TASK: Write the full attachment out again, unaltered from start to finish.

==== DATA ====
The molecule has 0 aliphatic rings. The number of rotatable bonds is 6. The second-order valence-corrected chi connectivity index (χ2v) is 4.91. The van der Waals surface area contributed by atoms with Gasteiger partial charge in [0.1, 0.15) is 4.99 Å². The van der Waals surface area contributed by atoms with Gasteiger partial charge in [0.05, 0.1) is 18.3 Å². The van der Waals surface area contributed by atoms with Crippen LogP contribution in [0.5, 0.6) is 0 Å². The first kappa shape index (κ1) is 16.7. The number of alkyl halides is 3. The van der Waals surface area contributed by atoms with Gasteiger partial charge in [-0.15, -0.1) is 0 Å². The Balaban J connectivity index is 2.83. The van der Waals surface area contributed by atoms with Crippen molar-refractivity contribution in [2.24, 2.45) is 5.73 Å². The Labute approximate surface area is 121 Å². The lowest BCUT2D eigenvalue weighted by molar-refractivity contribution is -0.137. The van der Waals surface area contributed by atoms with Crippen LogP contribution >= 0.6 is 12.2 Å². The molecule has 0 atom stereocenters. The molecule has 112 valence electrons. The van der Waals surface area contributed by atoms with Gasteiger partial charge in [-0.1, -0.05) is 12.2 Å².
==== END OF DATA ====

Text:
The molecule has 0 aliphatic rings. The number of rotatable bonds is 6. The second-order valence-corrected chi connectivity index (χ2v) is 4.91. The van der Waals surface area contributed by atoms with Gasteiger partial charge in [0.1, 0.15) is 4.99 Å². The van der Waals surface area contributed by atoms with Gasteiger partial charge in [0.05, 0.1) is 18.3 Å². The van der Waals surface area contributed by atoms with Crippen LogP contribution in [0.5, 0.6) is 0 Å². The first kappa shape index (κ1) is 16.7. The number of alkyl halides is 3. The van der Waals surface area contributed by atoms with Gasteiger partial charge in [-0.15, -0.1) is 0 Å². The Balaban J connectivity index is 2.83. The van der Waals surface area contributed by atoms with Crippen molar-refractivity contribution in [2.24, 2.45) is 5.73 Å². The Labute approximate surface area is 121 Å². The lowest BCUT2D eigenvalue weighted by molar-refractivity contribution is -0.137. The van der Waals surface area contributed by atoms with Crippen LogP contribution >= 0.6 is 12.2 Å². The molecule has 0 atom stereocenters. The molecule has 112 valence electrons. The van der Waals surface area contributed by atoms with Gasteiger partial charge in [-0.1, -0.05) is 12.2 Å².